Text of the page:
My dissertation centers around an ethnography of a "secular congregation," The Sunday Assembly. Through interviews, observations, and content analysis, I am exploring the ways in which nonreligiosity is "lived" through community formation, ritualization, and embodied experiences. I have published a book chapter in an edited volume on organized secularism using data from my fieldwork and my forthcoming article in the American Sociological Review draws on data from this project as well.

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I work as a research fellow at the American Mosaic Project where I use the project's 2014 survey data to explore civic engagement, volunteerism, conceptions of community, and social boundaries between the religious and nonreligious. Using the AMP data, I have published a paper analyzing gender differences in nonreligious identification with Penny Edgell and Evan Stewart and a paper examining how nonreligious beliefs and identifications influence rates of volunteering with Penny Edgell. Penny and I have also published a paper using AMP data exploring the influence of conservative religiosity on understandings of racial inequality.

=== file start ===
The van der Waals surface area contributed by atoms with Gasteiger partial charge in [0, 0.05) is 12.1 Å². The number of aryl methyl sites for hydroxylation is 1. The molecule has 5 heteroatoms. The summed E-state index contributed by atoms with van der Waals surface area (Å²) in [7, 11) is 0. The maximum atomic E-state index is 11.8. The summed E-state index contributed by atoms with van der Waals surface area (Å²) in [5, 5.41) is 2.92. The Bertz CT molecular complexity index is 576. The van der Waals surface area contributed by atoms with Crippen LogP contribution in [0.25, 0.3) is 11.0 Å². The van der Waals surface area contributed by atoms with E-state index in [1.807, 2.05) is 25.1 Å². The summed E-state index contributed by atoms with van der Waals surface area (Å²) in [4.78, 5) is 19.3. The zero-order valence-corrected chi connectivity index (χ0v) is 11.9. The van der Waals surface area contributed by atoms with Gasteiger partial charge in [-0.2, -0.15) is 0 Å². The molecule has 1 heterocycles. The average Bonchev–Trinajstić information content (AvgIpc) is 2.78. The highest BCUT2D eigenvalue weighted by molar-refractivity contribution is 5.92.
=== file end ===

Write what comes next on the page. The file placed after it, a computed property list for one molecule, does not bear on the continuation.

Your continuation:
One of my longer term career goals is to create better survey questions and categories to more accurately capture religious and nonreligious beliefs, rituals, and conceptions/practices of community. In working toward this larger goal, I have teamed up with researchers at the University of Minnesota and Augsburg University, as well as local nonreligious organizations in the Twin Cities, to develop and field a 25-question survey. I have received funding from the Society for the Scientific Study of Religion to field a pilot version of this survey in Fall 2019.

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